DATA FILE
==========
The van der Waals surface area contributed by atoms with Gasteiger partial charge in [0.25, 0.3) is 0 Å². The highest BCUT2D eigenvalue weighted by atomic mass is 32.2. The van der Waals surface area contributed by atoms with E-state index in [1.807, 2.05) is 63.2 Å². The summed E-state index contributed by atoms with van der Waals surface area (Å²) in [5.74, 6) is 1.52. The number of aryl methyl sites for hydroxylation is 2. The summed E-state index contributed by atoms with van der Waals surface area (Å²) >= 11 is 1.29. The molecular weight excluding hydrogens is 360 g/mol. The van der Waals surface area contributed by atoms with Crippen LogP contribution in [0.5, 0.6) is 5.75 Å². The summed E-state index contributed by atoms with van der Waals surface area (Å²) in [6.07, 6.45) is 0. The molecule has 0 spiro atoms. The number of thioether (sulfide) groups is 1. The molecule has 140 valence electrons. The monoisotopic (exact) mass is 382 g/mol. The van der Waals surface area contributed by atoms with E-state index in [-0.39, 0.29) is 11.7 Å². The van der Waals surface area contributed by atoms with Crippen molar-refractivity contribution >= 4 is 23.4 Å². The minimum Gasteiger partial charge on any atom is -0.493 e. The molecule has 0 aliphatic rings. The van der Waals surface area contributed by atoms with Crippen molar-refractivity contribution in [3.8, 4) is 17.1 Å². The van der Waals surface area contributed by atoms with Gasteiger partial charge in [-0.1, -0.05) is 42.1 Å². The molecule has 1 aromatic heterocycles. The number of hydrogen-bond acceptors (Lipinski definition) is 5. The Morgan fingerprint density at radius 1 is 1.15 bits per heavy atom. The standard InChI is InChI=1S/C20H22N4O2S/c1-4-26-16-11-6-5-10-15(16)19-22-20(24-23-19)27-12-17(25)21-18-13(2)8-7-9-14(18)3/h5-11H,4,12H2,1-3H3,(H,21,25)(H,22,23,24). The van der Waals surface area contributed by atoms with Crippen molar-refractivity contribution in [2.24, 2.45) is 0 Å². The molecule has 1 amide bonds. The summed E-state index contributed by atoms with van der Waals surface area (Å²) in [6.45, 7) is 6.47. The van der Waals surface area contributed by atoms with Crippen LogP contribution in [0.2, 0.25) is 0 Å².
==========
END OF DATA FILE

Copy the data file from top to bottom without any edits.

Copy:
The van der Waals surface area contributed by atoms with Gasteiger partial charge in [0.25, 0.3) is 0 Å². The highest BCUT2D eigenvalue weighted by atomic mass is 32.2. The van der Waals surface area contributed by atoms with E-state index in [1.807, 2.05) is 63.2 Å². The summed E-state index contributed by atoms with van der Waals surface area (Å²) in [5.74, 6) is 1.52. The number of aryl methyl sites for hydroxylation is 2. The summed E-state index contributed by atoms with van der Waals surface area (Å²) >= 11 is 1.29. The molecular weight excluding hydrogens is 360 g/mol. The van der Waals surface area contributed by atoms with Crippen LogP contribution in [0.5, 0.6) is 5.75 Å². The summed E-state index contributed by atoms with van der Waals surface area (Å²) in [6.07, 6.45) is 0. The molecule has 0 spiro atoms. The number of thioether (sulfide) groups is 1. The molecule has 140 valence electrons. The monoisotopic (exact) mass is 382 g/mol. The van der Waals surface area contributed by atoms with E-state index in [-0.39, 0.29) is 11.7 Å². The van der Waals surface area contributed by atoms with Crippen molar-refractivity contribution >= 4 is 23.4 Å². The minimum Gasteiger partial charge on any atom is -0.493 e. The molecule has 0 aliphatic rings. The van der Waals surface area contributed by atoms with Crippen molar-refractivity contribution in [3.8, 4) is 17.1 Å². The van der Waals surface area contributed by atoms with Gasteiger partial charge in [-0.1, -0.05) is 42.1 Å². The molecule has 1 aromatic heterocycles. The number of hydrogen-bond acceptors (Lipinski definition) is 5. The Morgan fingerprint density at radius 1 is 1.15 bits per heavy atom. The standard InChI is InChI=1S/C20H22N4O2S/c1-4-26-16-11-6-5-10-15(16)19-22-20(24-23-19)27-12-17(25)21-18-13(2)8-7-9-14(18)3/h5-11H,4,12H2,1-3H3,(H,21,25)(H,22,23,24). The van der Waals surface area contributed by atoms with Crippen molar-refractivity contribution in [2.24, 2.45) is 0 Å². The molecule has 1 amide bonds. The summed E-state index contributed by atoms with van der Waals surface area (Å²) in [6.45, 7) is 6.47. The van der Waals surface area contributed by atoms with Crippen LogP contribution in [0.2, 0.25) is 0 Å².